War veteran Rodriguez brings courage and perseverance to Clemson’s football team
In the pre-dawn hours of Oct. 3, 2009, an estimated 300 Taliban insurgents approached a remote American base perched on a mountain near the town of Kamdesh in rugged northeastern Afghanistan. The battle that followed marked one of the bloodiest days of fighting for American troops in the Afghan war.
Fighters surrounded the base and opened fire with mortars and rocket-propelled grenades. Air support was urgently requested and insurgents overran the base in three locations. Of the 60 Americans at the base, eight were killed and 22 wounded.
Daniel Rodriguez was one of the injured Americans. He had taken shrapnel in his legs and neck, and a bullet fragment pierced his shoulder. He was awarded a Bronze Star and Purple Heart for his bravery in the battle that ended with an American evacuation three days later.
Clemson football coach Dabo Swinney hopes Rodriguez’s example of courage and perseverance will influence the team. Rodriguez hopes he can inspire veterans suffering from post-traumatic stress disorder as he begins his college football career Friday when the Tigers open training camp.
Rodriguez, 24, was cleared to join the Clemson football program Tuesday as a walk-on by the Atlantic Coast Conference. He was cleared by the NCAA last month.
“If you are my teammate, you didn’t see a bullet go through (my) shoulder,” Rodriguez said Wednesday. “You don’t have blood on your boots. You don’t have brains still on your clothing.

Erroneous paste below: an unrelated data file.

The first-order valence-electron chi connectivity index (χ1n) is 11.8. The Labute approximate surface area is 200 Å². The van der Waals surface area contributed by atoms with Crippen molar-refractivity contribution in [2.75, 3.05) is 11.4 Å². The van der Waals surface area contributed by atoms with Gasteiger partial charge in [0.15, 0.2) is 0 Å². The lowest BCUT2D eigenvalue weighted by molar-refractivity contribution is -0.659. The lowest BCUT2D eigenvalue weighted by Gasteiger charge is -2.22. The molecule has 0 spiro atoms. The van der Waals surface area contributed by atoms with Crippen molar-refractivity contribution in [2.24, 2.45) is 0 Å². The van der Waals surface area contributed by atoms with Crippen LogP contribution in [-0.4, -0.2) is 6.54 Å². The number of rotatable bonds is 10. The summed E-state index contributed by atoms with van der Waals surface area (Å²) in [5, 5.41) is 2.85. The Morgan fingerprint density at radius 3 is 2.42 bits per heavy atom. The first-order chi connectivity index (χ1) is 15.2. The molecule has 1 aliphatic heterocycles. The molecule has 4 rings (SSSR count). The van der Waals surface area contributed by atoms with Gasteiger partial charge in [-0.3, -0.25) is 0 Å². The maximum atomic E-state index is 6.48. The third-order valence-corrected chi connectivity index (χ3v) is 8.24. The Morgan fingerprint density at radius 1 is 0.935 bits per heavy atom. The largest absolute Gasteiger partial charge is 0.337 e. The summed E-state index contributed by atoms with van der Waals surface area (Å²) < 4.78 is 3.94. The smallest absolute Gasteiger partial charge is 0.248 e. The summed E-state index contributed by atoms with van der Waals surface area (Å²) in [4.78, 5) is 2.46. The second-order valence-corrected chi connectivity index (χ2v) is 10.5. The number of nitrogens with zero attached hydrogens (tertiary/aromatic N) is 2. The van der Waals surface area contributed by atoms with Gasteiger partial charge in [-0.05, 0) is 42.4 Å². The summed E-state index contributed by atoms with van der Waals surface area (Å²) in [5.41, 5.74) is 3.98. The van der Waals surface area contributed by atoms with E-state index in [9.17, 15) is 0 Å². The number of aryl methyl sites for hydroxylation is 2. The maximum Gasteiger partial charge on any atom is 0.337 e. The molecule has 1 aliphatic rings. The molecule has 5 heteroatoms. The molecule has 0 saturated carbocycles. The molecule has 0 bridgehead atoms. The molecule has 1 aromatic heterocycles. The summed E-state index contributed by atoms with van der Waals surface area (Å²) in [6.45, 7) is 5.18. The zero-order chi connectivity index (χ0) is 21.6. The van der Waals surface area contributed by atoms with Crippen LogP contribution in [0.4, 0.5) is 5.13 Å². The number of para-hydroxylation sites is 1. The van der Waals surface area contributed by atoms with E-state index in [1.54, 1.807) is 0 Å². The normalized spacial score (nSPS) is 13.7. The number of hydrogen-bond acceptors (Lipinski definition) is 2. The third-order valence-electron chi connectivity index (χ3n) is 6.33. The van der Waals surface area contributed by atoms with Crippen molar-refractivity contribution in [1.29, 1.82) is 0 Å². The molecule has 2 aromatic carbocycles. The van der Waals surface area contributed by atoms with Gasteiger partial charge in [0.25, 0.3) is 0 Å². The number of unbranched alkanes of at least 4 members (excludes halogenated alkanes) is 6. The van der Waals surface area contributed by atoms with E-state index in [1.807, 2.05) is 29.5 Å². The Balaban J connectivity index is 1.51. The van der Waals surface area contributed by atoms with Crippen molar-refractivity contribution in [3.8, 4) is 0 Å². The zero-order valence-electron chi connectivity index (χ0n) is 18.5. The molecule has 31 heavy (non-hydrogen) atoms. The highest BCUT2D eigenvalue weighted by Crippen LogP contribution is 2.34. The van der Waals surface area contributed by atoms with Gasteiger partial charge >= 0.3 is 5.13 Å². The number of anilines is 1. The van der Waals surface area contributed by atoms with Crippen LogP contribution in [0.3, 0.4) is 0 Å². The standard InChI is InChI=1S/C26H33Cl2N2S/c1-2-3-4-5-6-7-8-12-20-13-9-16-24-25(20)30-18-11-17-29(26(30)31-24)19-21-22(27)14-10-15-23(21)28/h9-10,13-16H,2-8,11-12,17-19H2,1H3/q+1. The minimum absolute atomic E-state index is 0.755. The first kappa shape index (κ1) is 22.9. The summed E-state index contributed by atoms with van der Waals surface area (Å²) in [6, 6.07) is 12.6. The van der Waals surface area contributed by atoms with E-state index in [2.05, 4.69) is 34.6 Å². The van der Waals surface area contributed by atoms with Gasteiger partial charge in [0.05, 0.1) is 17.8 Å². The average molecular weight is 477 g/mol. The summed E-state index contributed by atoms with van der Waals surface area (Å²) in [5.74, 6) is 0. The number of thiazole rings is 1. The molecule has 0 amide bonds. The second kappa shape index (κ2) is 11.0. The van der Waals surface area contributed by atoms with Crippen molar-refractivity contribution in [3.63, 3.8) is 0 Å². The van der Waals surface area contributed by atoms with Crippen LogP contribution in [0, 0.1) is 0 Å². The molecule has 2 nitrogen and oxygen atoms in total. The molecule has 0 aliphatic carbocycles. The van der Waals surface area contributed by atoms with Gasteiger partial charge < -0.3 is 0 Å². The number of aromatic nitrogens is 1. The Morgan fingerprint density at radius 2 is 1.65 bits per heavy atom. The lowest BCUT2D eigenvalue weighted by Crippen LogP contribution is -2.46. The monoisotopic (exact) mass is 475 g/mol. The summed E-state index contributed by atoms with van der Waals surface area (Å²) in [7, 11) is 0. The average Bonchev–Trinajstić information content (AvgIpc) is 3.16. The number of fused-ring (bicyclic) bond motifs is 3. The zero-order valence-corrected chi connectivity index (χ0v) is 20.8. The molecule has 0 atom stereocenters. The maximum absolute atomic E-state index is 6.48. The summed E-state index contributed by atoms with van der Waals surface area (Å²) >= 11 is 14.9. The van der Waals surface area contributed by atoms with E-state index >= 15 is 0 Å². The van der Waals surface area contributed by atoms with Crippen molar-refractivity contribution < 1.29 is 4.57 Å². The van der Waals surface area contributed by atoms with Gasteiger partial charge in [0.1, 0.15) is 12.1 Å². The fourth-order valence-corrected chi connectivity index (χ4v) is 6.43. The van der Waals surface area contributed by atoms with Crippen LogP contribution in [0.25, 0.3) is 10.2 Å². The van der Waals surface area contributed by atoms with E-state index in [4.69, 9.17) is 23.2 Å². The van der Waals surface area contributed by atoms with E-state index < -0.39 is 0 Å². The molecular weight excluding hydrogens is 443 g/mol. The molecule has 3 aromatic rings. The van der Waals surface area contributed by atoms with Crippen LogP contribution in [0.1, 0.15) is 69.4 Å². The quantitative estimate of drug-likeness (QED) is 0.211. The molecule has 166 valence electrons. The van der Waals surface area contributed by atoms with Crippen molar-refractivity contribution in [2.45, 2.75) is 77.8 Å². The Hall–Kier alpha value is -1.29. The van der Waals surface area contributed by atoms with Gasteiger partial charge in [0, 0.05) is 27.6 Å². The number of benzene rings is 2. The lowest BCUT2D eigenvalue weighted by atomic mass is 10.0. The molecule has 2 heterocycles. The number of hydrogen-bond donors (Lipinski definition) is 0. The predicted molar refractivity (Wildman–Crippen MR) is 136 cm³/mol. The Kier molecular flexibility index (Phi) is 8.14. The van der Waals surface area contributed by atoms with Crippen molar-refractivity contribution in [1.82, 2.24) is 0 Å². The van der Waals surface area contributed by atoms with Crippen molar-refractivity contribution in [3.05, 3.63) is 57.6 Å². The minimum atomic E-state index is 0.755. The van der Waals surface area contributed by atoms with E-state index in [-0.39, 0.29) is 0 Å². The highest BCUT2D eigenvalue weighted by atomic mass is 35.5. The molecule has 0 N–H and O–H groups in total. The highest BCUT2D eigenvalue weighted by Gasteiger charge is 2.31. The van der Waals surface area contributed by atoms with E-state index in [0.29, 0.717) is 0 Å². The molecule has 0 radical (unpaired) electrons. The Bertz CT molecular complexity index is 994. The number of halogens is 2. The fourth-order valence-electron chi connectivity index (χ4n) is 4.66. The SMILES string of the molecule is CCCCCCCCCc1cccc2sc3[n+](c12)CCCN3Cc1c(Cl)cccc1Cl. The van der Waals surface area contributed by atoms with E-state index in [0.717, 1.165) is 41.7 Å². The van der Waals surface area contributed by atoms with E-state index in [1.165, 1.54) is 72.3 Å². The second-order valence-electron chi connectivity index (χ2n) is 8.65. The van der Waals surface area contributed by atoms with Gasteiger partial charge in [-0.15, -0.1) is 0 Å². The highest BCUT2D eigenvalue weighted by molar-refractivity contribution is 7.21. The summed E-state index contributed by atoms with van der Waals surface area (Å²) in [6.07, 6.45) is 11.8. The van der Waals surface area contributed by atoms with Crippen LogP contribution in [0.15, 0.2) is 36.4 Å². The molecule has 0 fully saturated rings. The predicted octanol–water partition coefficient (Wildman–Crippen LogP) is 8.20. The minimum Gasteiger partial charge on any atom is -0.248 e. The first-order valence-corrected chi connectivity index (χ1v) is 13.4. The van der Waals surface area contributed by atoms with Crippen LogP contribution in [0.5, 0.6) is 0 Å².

“But if I can show that through my work ethic, in the belief I have, that it’s never enough not to accomplish what you have your mind set on, I hope that rubs off on someone.
“Now that I am in this position to have the spotlight on me, I hope it can help veterans with PTSD and show kids with (poor) grades that it’s not too late. You can overcome.”
Rodriguez played high school football in Virginia but struggled academically. Four days after graduating high school in 2006, his father, Ray Rodriguez, died and Rodriguez went to an Army recruiter.
“I said: ‘Get me out of here.’”
He served in Iraq and Afghanistan.
After being discharged and returning to good health, he began working out six hours a day, seven days a week. He enrolled in a community college.
A friend suggested he make his own recruiting video and send it out to Division I college coaches. Once the video hit YouTube, it went viral.
“The first time I was contacted by Dan Rather, I knew this was something big,” Rodriguez said.
Fifty college coaches reached out to Rodriguez, including Swinney, who was fascinated with the video and was interested in bringing aboard a war veteran who could offer his team perspective and the value of perseverance.
“I’ve overcome the odds once,” Rodriguez said. “I don’t sell myself short in anything I do and I don’t think anyone who is around me will.”